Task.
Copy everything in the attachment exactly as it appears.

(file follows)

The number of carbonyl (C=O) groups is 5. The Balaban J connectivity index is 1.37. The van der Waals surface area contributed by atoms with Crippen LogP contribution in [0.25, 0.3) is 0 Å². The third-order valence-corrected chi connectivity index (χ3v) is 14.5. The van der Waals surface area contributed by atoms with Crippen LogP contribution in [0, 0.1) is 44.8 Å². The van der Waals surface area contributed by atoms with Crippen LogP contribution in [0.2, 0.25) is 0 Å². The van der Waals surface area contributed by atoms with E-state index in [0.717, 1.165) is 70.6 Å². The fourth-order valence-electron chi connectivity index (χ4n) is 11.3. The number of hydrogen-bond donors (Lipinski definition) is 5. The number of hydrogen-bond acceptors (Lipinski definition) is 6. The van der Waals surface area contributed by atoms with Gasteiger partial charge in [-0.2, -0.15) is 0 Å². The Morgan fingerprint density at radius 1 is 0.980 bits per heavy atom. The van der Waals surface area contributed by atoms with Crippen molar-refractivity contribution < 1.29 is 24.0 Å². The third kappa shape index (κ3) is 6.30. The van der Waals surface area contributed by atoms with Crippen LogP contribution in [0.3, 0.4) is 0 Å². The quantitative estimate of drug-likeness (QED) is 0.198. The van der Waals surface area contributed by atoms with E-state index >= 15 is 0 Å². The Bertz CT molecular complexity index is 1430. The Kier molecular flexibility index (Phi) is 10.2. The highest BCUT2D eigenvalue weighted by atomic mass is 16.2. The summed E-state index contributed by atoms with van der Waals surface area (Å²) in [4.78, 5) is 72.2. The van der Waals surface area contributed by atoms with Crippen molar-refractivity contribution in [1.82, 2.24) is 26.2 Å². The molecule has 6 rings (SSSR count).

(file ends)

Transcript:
The number of carbonyl (C=O) groups is 5. The Balaban J connectivity index is 1.37. The van der Waals surface area contributed by atoms with Crippen LogP contribution in [0.25, 0.3) is 0 Å². The third-order valence-corrected chi connectivity index (χ3v) is 14.5. The van der Waals surface area contributed by atoms with Crippen LogP contribution in [0, 0.1) is 44.8 Å². The van der Waals surface area contributed by atoms with Crippen LogP contribution in [0.2, 0.25) is 0 Å². The van der Waals surface area contributed by atoms with E-state index in [0.717, 1.165) is 70.6 Å². The fourth-order valence-electron chi connectivity index (χ4n) is 11.3. The number of hydrogen-bond donors (Lipinski definition) is 5. The number of hydrogen-bond acceptors (Lipinski definition) is 6. The van der Waals surface area contributed by atoms with Gasteiger partial charge in [-0.2, -0.15) is 0 Å². The Morgan fingerprint density at radius 1 is 0.980 bits per heavy atom. The van der Waals surface area contributed by atoms with Crippen molar-refractivity contribution < 1.29 is 24.0 Å². The third kappa shape index (κ3) is 6.30. The van der Waals surface area contributed by atoms with Crippen LogP contribution in [0.3, 0.4) is 0 Å². The quantitative estimate of drug-likeness (QED) is 0.198. The van der Waals surface area contributed by atoms with E-state index >= 15 is 0 Å². The Bertz CT molecular complexity index is 1430. The Kier molecular flexibility index (Phi) is 10.2. The highest BCUT2D eigenvalue weighted by atomic mass is 16.2. The summed E-state index contributed by atoms with van der Waals surface area (Å²) in [4.78, 5) is 72.2. The van der Waals surface area contributed by atoms with Crippen molar-refractivity contribution in [1.82, 2.24) is 26.2 Å². The molecule has 6 rings (SSSR count).